South Korean electronics giant Samsung expects to report a sharp dip in profits for its final 2019 quarter amid a protracted slump in the prices of memory chips.
In a short statement the company forecast an operating profit of around 7.1 trillion Korean won ($6.1 billion) for the just-ended fourth quarter, down from the figure of KRW10.8 trillion ($9.3 billion) it reported for the same period of 2018. Samsung also expects to report sales of about KRW59 trillion ($50.6 billion) for the quarter, down slightly from KRW59.27 trillion ($50.8 billion) a year earlier.
Despite the forecast of a dip in profits, Samsung's share price closed up 1.79% in Seoul following today's announcement. The stock rose because analysts who track the company were expecting an even sharper fall in operating profits.
The company will provide more details of the performance within separate divisions when it publishes its fourth-quarter report on January 22.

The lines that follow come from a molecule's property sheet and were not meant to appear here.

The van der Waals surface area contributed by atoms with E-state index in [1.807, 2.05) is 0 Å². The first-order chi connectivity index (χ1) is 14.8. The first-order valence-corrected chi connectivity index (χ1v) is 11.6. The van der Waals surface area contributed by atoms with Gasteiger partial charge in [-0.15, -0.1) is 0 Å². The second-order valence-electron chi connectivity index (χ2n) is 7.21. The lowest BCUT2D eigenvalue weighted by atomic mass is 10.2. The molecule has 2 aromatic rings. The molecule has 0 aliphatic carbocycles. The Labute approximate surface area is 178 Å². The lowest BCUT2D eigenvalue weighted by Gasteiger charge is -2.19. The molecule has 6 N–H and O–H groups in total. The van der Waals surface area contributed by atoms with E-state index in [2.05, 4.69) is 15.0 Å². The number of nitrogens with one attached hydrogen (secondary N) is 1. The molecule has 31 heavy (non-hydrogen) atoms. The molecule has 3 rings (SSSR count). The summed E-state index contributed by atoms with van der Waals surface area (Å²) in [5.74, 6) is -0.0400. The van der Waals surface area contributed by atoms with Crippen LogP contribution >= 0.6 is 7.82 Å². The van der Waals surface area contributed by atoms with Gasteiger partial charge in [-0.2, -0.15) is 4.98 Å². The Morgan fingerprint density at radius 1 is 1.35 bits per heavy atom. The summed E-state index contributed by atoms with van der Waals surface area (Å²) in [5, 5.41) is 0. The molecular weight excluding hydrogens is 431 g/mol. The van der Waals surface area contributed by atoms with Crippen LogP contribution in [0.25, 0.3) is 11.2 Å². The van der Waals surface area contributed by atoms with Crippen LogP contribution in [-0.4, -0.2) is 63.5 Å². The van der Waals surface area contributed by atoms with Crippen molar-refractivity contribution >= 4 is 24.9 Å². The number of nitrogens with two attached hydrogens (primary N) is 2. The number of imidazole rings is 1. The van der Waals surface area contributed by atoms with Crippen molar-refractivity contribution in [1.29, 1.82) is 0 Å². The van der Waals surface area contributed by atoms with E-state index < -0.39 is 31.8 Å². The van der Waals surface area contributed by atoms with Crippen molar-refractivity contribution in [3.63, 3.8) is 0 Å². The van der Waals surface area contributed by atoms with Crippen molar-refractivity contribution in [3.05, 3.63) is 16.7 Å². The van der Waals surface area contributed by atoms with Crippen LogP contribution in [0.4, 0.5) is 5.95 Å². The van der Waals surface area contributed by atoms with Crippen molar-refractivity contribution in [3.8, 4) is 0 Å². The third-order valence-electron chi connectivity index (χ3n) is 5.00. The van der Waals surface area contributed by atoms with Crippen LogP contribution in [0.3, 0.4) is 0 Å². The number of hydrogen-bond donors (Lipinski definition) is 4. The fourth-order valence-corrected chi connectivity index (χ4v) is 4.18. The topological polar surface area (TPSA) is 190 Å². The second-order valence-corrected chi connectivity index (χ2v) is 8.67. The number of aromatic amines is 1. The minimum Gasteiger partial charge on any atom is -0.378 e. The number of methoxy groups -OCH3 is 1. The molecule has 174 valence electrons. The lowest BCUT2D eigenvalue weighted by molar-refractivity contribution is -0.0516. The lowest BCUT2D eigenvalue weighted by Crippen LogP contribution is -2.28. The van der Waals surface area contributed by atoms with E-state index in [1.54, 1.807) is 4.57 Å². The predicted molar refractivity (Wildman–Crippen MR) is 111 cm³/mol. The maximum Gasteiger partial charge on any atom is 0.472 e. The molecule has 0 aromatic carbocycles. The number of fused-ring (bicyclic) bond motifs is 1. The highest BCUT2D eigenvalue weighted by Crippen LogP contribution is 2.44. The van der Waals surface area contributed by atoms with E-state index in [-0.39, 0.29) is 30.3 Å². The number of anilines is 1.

Why this matters
As one of the world's biggest technology companies, Samsung is regarded as a bellwether for several big global sectors, including the smartphone and chip markets. Mainstream press reports suggest analysts who were expecting a gloomier earnings forecast have taken some encouragement from Samsung's outlook, seeing in it the green shoots of a recovery in chip prices.
That could all point to rising demand for smartphones and other connected gadgets this year following a downturn in 2019. Device replacement cycles have lengthened as consumers have chosen to make do with their existing handsets rather than upgrade to the latest models. The lack of exciting new features in the latest smartphones has been widely blamed for the slump.
But the arrival of the 5G standard, and this year's launch of additional handsets compatible with new, "superfast" technology, could provide a welcome spur to the market. A 5G iPhone is eagerly anticipated later this year, and other well-known brands are also poised to unveil 5G-compatible smartphones in 2020.
There have also been signs of an easing in some of the trade tensions between the US and China, as well as an uptick in chip demand from data center operators, according to Bloomberg Intelligence.
Anthea Lai, an analyst with Bloomberg Intelligence, said in a statement: "A strong demand comeback from server customers may restore Samsung's inventory back to normal levels earlier than expected in 2020."
— Iain Morris, International Editor, Light Reading